One of the more interesting but not often mentioned aspect of the Middle Ages was that four of the five major Germanic tribal groups that held sway in the early centuries of this period were Arians rather than Catholics. That sort of thing might have little bearing in modern times; both were Christian, after all. But those days were meaningfully different. An Age of Faith was dawning.
The tribal grouping of the Franks were converted from raw paganism to the Catholic faith as they entered Roman realms. They were lucky, you might say; they became the ultimate winners. The Visigoths (in Spain), the Ostrogoths (in Italy), the Vandals (in Africa), and the Lombards (in Italy later) arrived already Christian—but also already labeled as heretics. That labeling took place in the First Council of Nicea convened by Emperor Constantine in 325, thus roughly 150 years before (in our eyes) the Middle Ages even began (476). Reality, however, is no respecter of firm dates.
The Franks spread over an area that had been Catholic for at least a century; their own faith made them acceptable as rulers; indeed they ruled under a higher umbrella, that of the Church. The other four groupings of barbarians were admired, to be sure, not least for their chastity (!), their honor, their tolerance of Catholics (except for the Vandals), and prowess in arms; but, as Arians, they were resisted because the Church, and the resident population which looked to the Church for guidance, saw them as religiously alien in a time that seemingly longed for unity at the highest levels of Church and State. Different times, those…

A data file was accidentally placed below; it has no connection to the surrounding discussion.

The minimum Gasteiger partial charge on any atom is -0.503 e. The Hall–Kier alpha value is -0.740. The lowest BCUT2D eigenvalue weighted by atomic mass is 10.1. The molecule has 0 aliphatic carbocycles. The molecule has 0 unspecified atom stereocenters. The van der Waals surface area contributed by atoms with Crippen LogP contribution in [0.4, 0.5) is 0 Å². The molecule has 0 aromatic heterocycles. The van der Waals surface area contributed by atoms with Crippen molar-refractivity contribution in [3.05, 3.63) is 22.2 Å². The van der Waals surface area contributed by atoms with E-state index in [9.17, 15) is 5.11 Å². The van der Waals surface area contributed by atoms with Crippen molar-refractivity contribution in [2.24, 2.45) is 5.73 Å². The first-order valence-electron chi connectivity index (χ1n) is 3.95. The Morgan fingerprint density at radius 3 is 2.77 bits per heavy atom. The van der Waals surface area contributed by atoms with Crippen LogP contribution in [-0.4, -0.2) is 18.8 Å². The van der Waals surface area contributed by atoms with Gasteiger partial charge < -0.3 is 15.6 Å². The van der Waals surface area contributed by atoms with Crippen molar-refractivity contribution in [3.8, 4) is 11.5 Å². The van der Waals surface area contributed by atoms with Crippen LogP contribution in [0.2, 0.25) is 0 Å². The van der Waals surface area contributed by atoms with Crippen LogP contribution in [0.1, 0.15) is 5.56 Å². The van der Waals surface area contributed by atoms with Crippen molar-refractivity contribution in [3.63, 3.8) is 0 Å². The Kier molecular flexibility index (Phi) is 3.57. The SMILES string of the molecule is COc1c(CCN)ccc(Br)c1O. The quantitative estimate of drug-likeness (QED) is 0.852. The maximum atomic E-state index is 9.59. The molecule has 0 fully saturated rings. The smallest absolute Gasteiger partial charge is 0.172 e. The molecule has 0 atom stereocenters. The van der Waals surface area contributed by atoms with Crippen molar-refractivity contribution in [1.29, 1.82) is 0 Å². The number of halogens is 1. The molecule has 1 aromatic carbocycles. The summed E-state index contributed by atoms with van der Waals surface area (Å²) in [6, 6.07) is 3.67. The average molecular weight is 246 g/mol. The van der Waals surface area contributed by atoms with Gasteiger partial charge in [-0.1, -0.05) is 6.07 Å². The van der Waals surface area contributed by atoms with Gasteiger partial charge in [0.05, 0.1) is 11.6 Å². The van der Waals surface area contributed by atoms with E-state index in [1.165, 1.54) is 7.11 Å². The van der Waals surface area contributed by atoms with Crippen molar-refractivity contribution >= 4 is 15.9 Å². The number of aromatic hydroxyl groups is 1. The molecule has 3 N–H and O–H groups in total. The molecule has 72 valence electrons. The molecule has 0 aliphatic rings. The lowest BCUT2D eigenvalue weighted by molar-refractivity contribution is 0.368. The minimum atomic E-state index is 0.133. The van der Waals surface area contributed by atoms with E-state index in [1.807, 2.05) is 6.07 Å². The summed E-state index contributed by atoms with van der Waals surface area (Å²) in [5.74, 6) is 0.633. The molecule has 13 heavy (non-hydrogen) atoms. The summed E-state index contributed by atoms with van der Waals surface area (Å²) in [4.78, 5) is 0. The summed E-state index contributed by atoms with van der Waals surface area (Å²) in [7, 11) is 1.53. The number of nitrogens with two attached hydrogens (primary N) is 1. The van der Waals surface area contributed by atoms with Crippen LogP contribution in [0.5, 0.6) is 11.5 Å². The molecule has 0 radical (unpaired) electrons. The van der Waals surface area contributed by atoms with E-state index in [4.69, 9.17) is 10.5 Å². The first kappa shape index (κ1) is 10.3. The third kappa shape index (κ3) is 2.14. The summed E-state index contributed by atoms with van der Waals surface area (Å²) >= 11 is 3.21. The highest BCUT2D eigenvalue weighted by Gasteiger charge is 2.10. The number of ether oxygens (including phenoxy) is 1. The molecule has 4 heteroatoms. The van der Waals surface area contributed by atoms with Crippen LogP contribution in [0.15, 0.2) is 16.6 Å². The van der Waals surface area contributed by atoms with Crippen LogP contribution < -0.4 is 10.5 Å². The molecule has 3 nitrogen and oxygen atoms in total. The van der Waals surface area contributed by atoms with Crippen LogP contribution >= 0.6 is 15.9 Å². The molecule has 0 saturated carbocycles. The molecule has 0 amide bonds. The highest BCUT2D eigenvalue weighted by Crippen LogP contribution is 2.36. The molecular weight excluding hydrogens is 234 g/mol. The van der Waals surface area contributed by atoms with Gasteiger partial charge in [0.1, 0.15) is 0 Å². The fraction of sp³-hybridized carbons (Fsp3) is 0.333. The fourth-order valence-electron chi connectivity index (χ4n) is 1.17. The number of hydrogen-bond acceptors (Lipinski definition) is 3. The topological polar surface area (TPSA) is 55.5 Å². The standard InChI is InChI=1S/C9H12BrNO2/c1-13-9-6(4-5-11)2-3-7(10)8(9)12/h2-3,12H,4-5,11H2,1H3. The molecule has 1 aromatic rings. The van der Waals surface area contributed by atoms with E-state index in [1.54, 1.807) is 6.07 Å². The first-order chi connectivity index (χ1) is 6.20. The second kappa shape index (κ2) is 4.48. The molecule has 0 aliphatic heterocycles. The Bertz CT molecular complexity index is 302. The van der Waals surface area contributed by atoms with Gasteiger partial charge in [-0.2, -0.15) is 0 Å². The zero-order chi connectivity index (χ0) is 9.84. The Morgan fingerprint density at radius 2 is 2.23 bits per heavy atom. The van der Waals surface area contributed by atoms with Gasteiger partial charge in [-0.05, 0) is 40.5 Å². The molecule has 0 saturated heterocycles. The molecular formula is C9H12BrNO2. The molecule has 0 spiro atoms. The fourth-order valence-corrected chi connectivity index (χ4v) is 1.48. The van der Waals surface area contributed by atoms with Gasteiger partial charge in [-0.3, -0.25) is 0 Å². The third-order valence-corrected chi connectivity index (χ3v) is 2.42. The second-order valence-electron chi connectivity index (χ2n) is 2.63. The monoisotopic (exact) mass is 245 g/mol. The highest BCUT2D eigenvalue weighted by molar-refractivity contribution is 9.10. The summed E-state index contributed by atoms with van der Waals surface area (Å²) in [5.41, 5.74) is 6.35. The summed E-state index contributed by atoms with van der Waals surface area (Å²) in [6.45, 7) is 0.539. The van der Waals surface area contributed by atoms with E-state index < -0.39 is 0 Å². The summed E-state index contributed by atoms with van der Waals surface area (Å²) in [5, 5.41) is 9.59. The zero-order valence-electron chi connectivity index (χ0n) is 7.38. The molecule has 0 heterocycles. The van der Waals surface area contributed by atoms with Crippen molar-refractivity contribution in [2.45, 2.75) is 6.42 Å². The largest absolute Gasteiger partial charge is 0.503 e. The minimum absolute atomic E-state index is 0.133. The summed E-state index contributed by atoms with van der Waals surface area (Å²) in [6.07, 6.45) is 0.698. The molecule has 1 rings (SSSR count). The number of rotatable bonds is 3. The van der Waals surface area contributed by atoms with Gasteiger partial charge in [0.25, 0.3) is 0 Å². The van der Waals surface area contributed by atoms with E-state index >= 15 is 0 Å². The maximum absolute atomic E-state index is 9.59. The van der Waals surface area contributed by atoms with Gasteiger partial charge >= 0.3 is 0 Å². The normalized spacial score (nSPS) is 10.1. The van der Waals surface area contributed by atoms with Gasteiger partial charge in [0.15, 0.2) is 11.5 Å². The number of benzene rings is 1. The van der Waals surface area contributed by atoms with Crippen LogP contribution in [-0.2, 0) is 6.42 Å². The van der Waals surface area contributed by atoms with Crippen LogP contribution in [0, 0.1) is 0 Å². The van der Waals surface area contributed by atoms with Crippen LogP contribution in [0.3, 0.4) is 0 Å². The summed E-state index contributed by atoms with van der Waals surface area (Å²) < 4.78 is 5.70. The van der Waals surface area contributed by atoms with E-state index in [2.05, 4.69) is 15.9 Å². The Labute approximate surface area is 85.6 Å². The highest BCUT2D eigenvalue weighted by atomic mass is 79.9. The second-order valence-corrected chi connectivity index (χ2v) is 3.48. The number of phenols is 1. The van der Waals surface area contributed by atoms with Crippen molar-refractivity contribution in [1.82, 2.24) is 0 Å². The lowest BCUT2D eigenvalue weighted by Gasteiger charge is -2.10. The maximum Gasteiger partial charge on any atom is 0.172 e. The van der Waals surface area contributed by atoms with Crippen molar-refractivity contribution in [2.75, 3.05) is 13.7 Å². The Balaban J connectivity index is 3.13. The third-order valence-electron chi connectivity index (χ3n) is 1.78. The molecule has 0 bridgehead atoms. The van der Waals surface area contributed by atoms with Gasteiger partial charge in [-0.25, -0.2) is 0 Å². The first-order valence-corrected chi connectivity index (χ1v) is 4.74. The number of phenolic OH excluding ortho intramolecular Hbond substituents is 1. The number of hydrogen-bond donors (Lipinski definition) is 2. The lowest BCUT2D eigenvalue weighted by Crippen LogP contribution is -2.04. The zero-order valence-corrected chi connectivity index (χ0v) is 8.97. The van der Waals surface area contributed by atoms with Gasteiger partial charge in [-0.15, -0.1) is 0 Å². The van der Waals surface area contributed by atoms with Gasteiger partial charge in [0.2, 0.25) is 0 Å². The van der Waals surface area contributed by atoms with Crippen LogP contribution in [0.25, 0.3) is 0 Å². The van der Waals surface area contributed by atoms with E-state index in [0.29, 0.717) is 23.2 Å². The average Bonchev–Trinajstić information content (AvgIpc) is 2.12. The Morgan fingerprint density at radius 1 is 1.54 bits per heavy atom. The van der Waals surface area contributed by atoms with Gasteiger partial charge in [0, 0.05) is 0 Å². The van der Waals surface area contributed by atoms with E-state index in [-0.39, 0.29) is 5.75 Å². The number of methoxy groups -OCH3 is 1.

Now Arianism itself is an odd phenomenon. I was tempted to title this post “Arius and the Unintended Split in Christianity” or “Arius—Who Lent His Name.” For those of us who’re theology-blind (in the sense of color-blind), the differences between Trinitarians and Arians is almost too difficult to see. In day-to-day practice they were the same. But they had their own clergy.
In a gross simplification, the Arians held that Christ was created by God and was, therefore, not coeval with the Father. One of their Biblical citations was John 14:28 in which Jesus says, “the Father is greater than I.” (Jesus also says, in John 10:30, “I and my Father are one,” but the total context is also ambiguous.) To be sure, the Arians did not hold that Jesus was merely a man; he was much more than man, but less than God the Father.
Now as for Arius, very little is known of him. He became a presbyter or priest in Egypt, in Alexandria. He was an avid student of others’ writings and held a view that had been in circulation evidently for decades before he himself became controversial. He became the focus of attention, briefly, when, in attempts at defending himself against accusations of heresy—he pointed to others much more prominent than he was. My own impression—and that’s all it is—is that Arius was a scholar, a minor figure, and not a leader either in thought or by force of personality. In effect he did lend his name to a controversy, and by triggering it, made it widely known. Once it spilled over into other Catholic regions from Egypt around 319, it eventually led to the Council of Nicea. But it was never a belief held even by a significant minority. Some 300 bishops attended the Council of Nicea; only two of that number refused to sign the Nicene Creed—showing the minority status of this sect.